Separate figures have shown that US consumers went on a spending spree in November, but there was also a bigger than expected rise in wholesale prices.
The Commerce Department said US retail sales rose 1.2% compared with the previous month, a much bigger gain than the 0.6% expected by Wall Street analysts. Excluding car sales, the rise was 1.8%.
The rise in overall retail sales was the biggest since May and excluding cars was the sharpest since January 2006. The report contrasted with fears of a slowdown in consumer spending, which accounts for two-thirds of US economic activity.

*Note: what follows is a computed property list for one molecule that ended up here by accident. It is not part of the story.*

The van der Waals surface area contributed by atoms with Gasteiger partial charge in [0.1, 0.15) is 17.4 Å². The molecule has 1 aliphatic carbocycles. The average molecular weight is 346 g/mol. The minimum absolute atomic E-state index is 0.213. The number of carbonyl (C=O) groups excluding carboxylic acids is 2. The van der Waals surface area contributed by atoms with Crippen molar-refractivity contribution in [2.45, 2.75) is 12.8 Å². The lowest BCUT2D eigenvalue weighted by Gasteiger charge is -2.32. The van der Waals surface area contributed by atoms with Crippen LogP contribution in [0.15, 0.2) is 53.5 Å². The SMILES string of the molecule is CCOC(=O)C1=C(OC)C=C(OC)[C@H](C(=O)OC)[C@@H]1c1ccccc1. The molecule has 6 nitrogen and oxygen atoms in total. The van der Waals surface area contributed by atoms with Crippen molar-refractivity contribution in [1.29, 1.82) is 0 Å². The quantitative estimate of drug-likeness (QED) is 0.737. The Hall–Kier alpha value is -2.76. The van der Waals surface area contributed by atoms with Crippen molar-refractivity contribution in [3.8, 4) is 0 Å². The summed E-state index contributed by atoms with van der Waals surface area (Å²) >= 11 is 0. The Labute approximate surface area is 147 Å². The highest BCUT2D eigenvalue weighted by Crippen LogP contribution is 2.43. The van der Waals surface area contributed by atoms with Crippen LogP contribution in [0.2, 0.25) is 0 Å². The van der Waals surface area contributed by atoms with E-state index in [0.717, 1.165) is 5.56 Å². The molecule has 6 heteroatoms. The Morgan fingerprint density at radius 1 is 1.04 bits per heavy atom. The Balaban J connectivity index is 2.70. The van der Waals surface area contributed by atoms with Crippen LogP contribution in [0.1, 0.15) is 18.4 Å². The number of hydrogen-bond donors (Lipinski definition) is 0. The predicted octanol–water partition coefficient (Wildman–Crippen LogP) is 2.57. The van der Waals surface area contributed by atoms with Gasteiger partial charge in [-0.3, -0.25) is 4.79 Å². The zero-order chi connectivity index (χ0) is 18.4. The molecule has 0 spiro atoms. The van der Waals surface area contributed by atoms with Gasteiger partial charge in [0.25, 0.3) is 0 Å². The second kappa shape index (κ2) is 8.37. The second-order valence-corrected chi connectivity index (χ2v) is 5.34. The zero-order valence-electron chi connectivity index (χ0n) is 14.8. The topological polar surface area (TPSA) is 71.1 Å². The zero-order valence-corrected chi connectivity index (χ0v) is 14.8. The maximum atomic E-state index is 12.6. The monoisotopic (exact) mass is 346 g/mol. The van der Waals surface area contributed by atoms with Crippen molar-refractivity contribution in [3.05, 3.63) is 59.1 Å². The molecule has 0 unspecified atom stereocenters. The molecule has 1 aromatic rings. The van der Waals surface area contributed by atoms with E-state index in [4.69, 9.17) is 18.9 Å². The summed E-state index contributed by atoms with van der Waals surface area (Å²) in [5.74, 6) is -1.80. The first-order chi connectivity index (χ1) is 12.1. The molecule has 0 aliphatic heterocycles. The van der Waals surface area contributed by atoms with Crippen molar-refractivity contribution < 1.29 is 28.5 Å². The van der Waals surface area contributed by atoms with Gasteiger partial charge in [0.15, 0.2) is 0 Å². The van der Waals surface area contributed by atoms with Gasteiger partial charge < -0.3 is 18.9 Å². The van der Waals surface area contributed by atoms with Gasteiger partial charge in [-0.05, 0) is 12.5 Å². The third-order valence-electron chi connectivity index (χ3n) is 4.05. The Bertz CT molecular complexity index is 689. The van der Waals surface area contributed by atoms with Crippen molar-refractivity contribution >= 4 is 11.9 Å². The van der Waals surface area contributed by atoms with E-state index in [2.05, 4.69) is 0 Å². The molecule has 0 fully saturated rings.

Meanwhile the Labor Department said US wholesale prices soared 3.2% in November, the biggest gain in more three decades, as energy prices posted a record increase.
The sharp rise in the producer price index (PPI), which measures inflation pressures before they reach the consumer, widely surpassed analysts' consensus forecast of a 1.5% increase in November. It was the biggest monthly gain since August 1973, before then-president Richard Nixon imposed price controls. The core PPI, excluding energy and food prices, rose 0.4%.
Energy prices jumped a record 14.1% in the month, topping the record set just ahead of the 1990 Gulf War. The rise followed a 0.8% decrease in October. Petrol prices rose a record 34.8% and home heating oil prices rose 31.5%.